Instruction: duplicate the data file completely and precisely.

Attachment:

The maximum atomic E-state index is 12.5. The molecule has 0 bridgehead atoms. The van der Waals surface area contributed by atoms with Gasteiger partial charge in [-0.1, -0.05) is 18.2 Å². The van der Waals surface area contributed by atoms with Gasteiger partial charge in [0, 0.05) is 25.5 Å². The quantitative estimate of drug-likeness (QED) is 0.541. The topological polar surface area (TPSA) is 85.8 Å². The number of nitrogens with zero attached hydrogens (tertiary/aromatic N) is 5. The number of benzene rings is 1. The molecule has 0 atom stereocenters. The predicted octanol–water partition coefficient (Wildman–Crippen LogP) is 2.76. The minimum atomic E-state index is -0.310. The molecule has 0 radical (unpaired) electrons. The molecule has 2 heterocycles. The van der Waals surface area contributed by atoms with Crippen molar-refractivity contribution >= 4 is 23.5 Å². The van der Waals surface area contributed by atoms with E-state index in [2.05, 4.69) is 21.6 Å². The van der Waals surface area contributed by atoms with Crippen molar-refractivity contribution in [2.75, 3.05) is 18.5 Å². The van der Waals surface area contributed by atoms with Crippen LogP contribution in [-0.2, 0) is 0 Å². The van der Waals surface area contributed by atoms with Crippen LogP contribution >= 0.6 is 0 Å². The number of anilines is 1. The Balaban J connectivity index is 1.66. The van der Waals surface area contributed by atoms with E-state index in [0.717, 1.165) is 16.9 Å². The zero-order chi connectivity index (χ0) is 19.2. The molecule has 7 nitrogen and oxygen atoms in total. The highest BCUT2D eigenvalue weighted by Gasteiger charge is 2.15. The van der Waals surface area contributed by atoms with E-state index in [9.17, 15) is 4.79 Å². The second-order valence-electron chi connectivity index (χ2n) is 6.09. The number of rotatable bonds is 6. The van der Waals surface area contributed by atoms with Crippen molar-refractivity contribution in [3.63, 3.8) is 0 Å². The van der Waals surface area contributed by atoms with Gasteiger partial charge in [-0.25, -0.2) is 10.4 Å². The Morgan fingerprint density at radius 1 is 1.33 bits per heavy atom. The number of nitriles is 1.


The maximum atomic E-state index is 12.5. The molecule has 0 bridgehead atoms. The van der Waals surface area contributed by atoms with Gasteiger partial charge in [-0.1, -0.05) is 18.2 Å². The van der Waals surface area contributed by atoms with Gasteiger partial charge in [0, 0.05) is 25.5 Å². The quantitative estimate of drug-likeness (QED) is 0.541. The topological polar surface area (TPSA) is 85.8 Å². The number of nitrogens with zero attached hydrogens (tertiary/aromatic N) is 5. The number of benzene rings is 1. The molecule has 0 atom stereocenters. The predicted octanol–water partition coefficient (Wildman–Crippen LogP) is 2.76. The minimum atomic E-state index is -0.310. The molecule has 0 radical (unpaired) electrons. The molecule has 2 heterocycles. The van der Waals surface area contributed by atoms with Crippen molar-refractivity contribution >= 4 is 23.5 Å². The van der Waals surface area contributed by atoms with E-state index in [2.05, 4.69) is 21.6 Å². The van der Waals surface area contributed by atoms with Crippen molar-refractivity contribution in [2.75, 3.05) is 18.5 Å². The van der Waals surface area contributed by atoms with Crippen LogP contribution in [-0.2, 0) is 0 Å². The van der Waals surface area contributed by atoms with Crippen LogP contribution >= 0.6 is 0 Å². The number of anilines is 1. The Balaban J connectivity index is 1.66. The van der Waals surface area contributed by atoms with E-state index in [0.717, 1.165) is 16.9 Å². The zero-order chi connectivity index (χ0) is 19.2. The molecule has 7 nitrogen and oxygen atoms in total. The highest BCUT2D eigenvalue weighted by Gasteiger charge is 2.15. The van der Waals surface area contributed by atoms with E-state index in [9.17, 15) is 4.79 Å². The second-order valence-electron chi connectivity index (χ2n) is 6.09. The number of rotatable bonds is 6. The van der Waals surface area contributed by atoms with Crippen molar-refractivity contribution in [3.63, 3.8) is 0 Å². The van der Waals surface area contributed by atoms with Gasteiger partial charge in [-0.25, -0.2) is 10.4 Å². The Morgan fingerprint density at radius 1 is 1.33 bits per heavy atom. The number of nitriles is 1.